Gas Hydrates: Evaluating Their Technical Producibility
- Date: 04/17/2008
Mehran Pooladi-Darvish (University of Calgary)
Calgary Place Tower (Shell)
It is estimated that the amount of natural gas trapped in hydrates around the world is roughly two orders of magnitude more than the recoverable gas in conventional reservoirs. Activities are underway in relation to a number of hydrate accumulations: those at the Mallik field, Northwest Territories, Canada; at the Nankai trough, offshore southeast Japan; at Milne Point in Alaska, USA and offshore India. This talk reviews some of these activities. It also discusses the methods proposed for gas production from hydrates and those actually employed.
Furthermore, we examine the impact of the top hydrates in improving the productivity and life of these gas reservoirs. We use a recently developed simulator to model a hydrate reservoir where the hydrate-bearing layer overlies a free gas zone. The results indicate that considerable amount of gas can be generated and produced by the depressurization method.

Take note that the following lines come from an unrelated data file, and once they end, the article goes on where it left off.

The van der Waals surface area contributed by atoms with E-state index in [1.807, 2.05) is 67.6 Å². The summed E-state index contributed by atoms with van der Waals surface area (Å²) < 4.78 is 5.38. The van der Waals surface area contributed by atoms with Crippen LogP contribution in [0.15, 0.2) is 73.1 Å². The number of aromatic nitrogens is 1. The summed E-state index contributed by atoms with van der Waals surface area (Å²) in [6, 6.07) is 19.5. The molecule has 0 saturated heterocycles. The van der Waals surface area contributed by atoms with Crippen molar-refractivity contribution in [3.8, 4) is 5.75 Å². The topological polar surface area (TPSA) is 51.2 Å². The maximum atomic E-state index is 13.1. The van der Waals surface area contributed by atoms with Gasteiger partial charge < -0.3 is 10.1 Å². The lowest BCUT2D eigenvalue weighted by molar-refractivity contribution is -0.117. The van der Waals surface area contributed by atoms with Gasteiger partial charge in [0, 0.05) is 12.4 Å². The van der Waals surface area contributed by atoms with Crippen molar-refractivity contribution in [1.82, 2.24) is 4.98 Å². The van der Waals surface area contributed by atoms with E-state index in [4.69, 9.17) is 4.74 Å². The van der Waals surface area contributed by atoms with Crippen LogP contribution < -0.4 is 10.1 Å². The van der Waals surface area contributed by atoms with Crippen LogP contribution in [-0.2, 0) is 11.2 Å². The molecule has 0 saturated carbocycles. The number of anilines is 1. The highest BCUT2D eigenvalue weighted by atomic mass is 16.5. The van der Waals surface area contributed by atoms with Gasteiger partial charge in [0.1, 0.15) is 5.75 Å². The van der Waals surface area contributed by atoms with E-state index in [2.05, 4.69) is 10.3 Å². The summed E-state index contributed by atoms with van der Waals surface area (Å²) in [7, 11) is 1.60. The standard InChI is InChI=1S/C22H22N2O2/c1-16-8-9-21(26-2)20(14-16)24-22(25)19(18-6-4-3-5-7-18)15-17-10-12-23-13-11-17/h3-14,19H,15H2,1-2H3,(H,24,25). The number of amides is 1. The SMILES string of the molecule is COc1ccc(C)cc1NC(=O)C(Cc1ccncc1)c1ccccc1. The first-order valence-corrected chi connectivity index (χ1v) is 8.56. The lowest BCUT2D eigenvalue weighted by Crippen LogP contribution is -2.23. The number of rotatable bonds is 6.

A number of sensitivity and mechanistic studies indicate that rate of gas production by the depressurization method is governed by the sensible heat of the hydrate-bearing zone plus heat conduction from the cap- and base-rocks along with fluid flow through the reservoir. Simple models have been developed that resemble the complex behavior of these reservoirs. These simple solutions have been used for development of inverse-solution techniques that have led to interpretation techniques of well-testing of gas-hydrate reservoirs. This talk will present the development and application of these well-testing techniques.
PIMS/Shell Lunchbox Lecture Series 2008
Date and Time
Thursday, April 17 2008, 12:00 PM - 01:00 PM
Calgary Place Tower 1, Rooms 1104-1106, Calgary
For more information please contact
Pacific Institute for the Mathematical Sciences (PIMS)
University of Calgary